Tuesday, October 26, 2010

The Last Days of Summer from 4-6PM in Room CCPLX216


CYPRESS COLLEGE GALLERY
Summercamp’s Project Project: Fall Residency I

Panel Conversation & Closing Reception:
non locality and the transference of space, energy and memory

Thursday, October 28, 4—6PM
Panel begins at 4:15 in Room CCPLX216

Organized by Fatima Hoang, Elonda Billera, & Janice Gomez

Carol Cheh
David P. Earle IV
Douglas Rompasky       
Christian Tedeschi
Liza Wade Green
Moderated by Tarra Stevenson


A closing panel conversation: non locality and the transference of space, energy and memory moderated by Tarra Stevenson, writer & educator will include panelists: Carol Cheh, performance art writer, David P. Earle IV, artist, writer & educator, Douglas Rompasky, nomadic computer programmer—traveling for the past two years around the world on his bicycle, Christian Tedeschi, the artist representative of the current exhibition, and Liza Wade Green, performing artist who will be at Summercamp for a residency at the end of October.

Tarra Stevenson is a language lover. She utilizes the generative device of constraintbased penning whenever possible. She creates written nonsense. Her work deals directly with the topic of creation of text and writing anxiety, specifically writing anxiety in attempting to write the female body, the “ot(her).” In utilizing purposeful and repeated grammatical and spelling errors as metaphors for the evolution of the writing process, she hopes to achieve this anxiety. It is through the creation of the text that the reader can fully appreciate the synthesis and evolution of the text, as well as that of the characters.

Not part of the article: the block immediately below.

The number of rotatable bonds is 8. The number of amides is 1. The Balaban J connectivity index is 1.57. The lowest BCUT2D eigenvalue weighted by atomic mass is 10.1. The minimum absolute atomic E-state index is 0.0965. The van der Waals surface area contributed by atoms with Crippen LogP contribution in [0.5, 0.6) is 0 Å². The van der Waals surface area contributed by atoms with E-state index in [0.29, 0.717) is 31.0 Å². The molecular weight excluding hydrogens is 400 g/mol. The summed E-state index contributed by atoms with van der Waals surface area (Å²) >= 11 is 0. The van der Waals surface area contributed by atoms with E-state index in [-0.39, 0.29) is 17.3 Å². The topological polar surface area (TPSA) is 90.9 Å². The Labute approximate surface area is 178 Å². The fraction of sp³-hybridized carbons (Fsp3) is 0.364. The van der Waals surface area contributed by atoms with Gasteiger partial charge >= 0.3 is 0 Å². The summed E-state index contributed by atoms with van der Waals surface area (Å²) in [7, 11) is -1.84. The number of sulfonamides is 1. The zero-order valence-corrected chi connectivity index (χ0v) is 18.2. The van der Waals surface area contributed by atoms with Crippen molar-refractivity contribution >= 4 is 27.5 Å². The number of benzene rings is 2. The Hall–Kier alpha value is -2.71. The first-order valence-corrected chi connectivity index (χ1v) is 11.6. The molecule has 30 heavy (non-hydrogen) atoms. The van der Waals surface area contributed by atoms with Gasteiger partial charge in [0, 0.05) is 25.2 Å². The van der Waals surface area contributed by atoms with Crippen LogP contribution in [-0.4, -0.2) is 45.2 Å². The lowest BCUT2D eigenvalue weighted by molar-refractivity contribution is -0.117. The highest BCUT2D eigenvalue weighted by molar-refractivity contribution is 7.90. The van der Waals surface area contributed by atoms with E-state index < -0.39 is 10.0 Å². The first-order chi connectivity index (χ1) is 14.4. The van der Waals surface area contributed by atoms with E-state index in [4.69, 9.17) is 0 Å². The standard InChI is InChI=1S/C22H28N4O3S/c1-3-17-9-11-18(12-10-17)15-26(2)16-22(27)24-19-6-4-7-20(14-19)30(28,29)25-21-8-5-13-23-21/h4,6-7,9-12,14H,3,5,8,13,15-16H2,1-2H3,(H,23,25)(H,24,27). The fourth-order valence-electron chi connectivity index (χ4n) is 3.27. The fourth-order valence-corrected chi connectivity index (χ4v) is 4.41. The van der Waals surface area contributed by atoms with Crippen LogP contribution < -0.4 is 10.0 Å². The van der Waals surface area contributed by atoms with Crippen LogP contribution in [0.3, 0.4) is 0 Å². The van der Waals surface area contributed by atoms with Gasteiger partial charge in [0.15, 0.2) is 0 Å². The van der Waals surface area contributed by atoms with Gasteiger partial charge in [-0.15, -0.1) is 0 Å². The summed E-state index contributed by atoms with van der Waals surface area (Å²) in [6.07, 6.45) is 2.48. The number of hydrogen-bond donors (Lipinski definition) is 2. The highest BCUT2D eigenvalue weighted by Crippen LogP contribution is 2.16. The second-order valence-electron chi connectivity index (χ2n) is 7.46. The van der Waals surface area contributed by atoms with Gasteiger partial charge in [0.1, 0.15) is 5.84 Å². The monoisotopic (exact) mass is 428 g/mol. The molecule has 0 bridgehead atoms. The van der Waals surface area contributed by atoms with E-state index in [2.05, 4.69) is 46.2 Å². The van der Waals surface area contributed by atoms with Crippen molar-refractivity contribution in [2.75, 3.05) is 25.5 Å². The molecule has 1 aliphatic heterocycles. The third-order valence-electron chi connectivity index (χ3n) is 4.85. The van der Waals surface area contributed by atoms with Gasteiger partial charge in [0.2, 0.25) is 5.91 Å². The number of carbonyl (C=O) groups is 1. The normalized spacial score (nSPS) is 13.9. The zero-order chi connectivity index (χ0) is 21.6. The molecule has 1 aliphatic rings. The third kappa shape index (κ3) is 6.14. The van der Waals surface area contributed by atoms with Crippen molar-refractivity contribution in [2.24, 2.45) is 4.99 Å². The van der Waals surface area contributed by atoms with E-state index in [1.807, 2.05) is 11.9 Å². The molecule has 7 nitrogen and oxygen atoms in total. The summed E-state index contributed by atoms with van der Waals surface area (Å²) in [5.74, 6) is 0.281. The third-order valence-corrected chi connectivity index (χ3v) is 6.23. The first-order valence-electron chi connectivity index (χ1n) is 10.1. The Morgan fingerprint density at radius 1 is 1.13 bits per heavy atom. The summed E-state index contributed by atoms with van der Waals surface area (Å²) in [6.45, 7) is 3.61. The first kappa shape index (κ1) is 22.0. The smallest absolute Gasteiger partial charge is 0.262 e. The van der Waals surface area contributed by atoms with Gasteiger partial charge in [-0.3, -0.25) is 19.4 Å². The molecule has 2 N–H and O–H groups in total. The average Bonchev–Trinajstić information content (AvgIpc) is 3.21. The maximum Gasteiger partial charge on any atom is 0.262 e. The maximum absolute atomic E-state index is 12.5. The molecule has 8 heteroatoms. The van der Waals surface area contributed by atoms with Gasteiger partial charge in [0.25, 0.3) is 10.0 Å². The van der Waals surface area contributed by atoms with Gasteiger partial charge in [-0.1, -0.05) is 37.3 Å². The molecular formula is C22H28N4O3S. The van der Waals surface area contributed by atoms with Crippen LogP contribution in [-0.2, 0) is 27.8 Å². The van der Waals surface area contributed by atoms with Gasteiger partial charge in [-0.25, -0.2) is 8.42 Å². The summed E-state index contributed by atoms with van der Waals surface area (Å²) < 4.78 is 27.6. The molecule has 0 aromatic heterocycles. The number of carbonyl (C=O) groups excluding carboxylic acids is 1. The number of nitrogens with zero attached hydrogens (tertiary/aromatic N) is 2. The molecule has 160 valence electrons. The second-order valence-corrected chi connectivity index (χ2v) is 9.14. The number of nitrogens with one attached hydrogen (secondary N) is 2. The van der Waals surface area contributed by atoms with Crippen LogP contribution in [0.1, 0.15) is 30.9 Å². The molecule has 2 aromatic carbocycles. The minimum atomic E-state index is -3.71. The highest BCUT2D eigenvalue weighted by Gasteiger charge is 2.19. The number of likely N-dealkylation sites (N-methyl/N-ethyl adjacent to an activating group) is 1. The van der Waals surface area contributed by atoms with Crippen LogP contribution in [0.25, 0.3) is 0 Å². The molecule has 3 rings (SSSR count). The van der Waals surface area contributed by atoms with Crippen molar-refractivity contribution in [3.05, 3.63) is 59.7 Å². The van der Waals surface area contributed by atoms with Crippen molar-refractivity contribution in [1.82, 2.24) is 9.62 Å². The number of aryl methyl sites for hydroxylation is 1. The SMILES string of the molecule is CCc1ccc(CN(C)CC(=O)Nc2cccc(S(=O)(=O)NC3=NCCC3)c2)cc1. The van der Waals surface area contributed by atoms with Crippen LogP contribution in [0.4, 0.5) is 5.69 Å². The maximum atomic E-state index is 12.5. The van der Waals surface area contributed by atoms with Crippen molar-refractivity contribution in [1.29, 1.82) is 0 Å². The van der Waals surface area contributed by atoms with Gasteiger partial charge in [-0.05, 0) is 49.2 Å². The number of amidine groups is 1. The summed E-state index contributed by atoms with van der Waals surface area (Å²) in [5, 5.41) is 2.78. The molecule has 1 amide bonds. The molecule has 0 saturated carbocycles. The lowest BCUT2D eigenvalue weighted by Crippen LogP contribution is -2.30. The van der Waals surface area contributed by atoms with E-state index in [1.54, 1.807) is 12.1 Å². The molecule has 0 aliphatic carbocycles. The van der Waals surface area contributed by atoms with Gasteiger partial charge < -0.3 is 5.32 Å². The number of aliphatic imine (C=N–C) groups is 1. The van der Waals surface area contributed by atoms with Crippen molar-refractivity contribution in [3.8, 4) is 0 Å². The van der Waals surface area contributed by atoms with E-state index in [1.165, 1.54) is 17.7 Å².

Writing the female body is an endeavor that as a conversation deals with its antithesis: not writing the female body; writing the female body in terms of the “other,” the male body, or the heteronormative body; or, writing the body in the language of the “other.”  In her interpretation of a woman battling an androcentric world, the textual anxiety isrepresentative of such a battle. Its circularity, its roundness, is directly opposed to a linear, male constructed writing. The language is as close to the opposite of phallocentric language as possible, in that because it is spelled and used incorrectly, and yet the meaning is still coherent, the language has attempted to be wiped of its male-ness. In subverting the language at its roots, its very basis, she is attempting to subvert its dominance and heteronormativity. The words, therefore, are themselves symbols of the male dominant culture, turned upside down by consistent inconsistencies in their use. The (revisionary) structure of the story also allows for the possibility of alternate and endless storylines, again subverting the typical linear narrative structure.